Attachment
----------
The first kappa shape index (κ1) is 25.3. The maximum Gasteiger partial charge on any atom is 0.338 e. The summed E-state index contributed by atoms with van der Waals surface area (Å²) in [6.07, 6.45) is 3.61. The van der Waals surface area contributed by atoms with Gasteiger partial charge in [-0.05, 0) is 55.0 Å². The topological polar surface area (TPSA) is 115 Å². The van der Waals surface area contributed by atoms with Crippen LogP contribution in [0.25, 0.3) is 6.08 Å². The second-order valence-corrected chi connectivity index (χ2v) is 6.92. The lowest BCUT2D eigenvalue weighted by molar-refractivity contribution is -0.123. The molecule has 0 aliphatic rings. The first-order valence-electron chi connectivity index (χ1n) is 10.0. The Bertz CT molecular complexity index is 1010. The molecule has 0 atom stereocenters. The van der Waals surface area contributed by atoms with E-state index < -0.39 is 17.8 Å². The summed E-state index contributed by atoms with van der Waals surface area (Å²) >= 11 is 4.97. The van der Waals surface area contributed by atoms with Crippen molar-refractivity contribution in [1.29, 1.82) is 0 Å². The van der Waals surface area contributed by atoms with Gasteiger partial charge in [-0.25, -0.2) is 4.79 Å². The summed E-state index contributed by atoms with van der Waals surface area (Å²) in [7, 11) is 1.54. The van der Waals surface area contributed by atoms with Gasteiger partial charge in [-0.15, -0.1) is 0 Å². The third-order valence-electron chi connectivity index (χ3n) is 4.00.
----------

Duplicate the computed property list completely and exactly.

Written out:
The first kappa shape index (κ1) is 25.3. The maximum Gasteiger partial charge on any atom is 0.338 e. The summed E-state index contributed by atoms with van der Waals surface area (Å²) in [6.07, 6.45) is 3.61. The van der Waals surface area contributed by atoms with Gasteiger partial charge in [-0.05, 0) is 55.0 Å². The topological polar surface area (TPSA) is 115 Å². The van der Waals surface area contributed by atoms with Crippen LogP contribution in [0.25, 0.3) is 6.08 Å². The second-order valence-corrected chi connectivity index (χ2v) is 6.92. The lowest BCUT2D eigenvalue weighted by molar-refractivity contribution is -0.123. The molecule has 0 aliphatic rings. The first-order valence-electron chi connectivity index (χ1n) is 10.0. The Bertz CT molecular complexity index is 1010. The molecule has 0 atom stereocenters. The van der Waals surface area contributed by atoms with E-state index < -0.39 is 17.8 Å². The summed E-state index contributed by atoms with van der Waals surface area (Å²) >= 11 is 4.97. The van der Waals surface area contributed by atoms with Crippen molar-refractivity contribution in [1.29, 1.82) is 0 Å². The van der Waals surface area contributed by atoms with Gasteiger partial charge in [-0.25, -0.2) is 4.79 Å². The summed E-state index contributed by atoms with van der Waals surface area (Å²) in [7, 11) is 1.54. The van der Waals surface area contributed by atoms with Gasteiger partial charge in [-0.15, -0.1) is 0 Å². The third-order valence-electron chi connectivity index (χ3n) is 4.00.